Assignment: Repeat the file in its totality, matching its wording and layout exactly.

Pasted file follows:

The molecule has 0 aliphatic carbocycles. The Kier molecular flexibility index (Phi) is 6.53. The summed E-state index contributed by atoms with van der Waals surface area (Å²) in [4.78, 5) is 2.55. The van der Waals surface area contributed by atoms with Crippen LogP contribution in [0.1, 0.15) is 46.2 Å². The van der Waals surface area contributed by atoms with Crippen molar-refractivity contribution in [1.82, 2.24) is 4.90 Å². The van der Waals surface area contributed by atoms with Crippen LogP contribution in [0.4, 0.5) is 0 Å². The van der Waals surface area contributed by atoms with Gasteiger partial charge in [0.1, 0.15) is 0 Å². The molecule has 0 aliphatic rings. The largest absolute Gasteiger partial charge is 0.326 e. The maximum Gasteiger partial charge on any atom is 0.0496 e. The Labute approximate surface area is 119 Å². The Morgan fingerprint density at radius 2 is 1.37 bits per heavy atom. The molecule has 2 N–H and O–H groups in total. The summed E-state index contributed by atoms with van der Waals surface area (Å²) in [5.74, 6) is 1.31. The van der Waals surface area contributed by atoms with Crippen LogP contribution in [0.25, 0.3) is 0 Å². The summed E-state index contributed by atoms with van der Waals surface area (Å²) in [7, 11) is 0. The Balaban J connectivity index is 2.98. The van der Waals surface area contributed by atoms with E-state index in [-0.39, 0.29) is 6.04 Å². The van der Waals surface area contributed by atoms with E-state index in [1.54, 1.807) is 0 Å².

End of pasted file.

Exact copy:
The molecule has 0 aliphatic carbocycles. The Kier molecular flexibility index (Phi) is 6.53. The summed E-state index contributed by atoms with van der Waals surface area (Å²) in [4.78, 5) is 2.55. The van der Waals surface area contributed by atoms with Crippen LogP contribution in [0.1, 0.15) is 46.2 Å². The van der Waals surface area contributed by atoms with Crippen molar-refractivity contribution in [1.82, 2.24) is 4.90 Å². The van der Waals surface area contributed by atoms with Crippen LogP contribution in [0.4, 0.5) is 0 Å². The van der Waals surface area contributed by atoms with Gasteiger partial charge in [0.1, 0.15) is 0 Å². The molecule has 0 aliphatic rings. The largest absolute Gasteiger partial charge is 0.326 e. The maximum Gasteiger partial charge on any atom is 0.0496 e. The Labute approximate surface area is 119 Å². The Morgan fingerprint density at radius 2 is 1.37 bits per heavy atom. The molecule has 2 N–H and O–H groups in total. The summed E-state index contributed by atoms with van der Waals surface area (Å²) in [5.74, 6) is 1.31. The van der Waals surface area contributed by atoms with Crippen LogP contribution in [0.25, 0.3) is 0 Å². The summed E-state index contributed by atoms with van der Waals surface area (Å²) in [7, 11) is 0. The Balaban J connectivity index is 2.98. The van der Waals surface area contributed by atoms with E-state index in [-0.39, 0.29) is 6.04 Å². The van der Waals surface area contributed by atoms with E-state index in [1.54, 1.807) is 0 Å².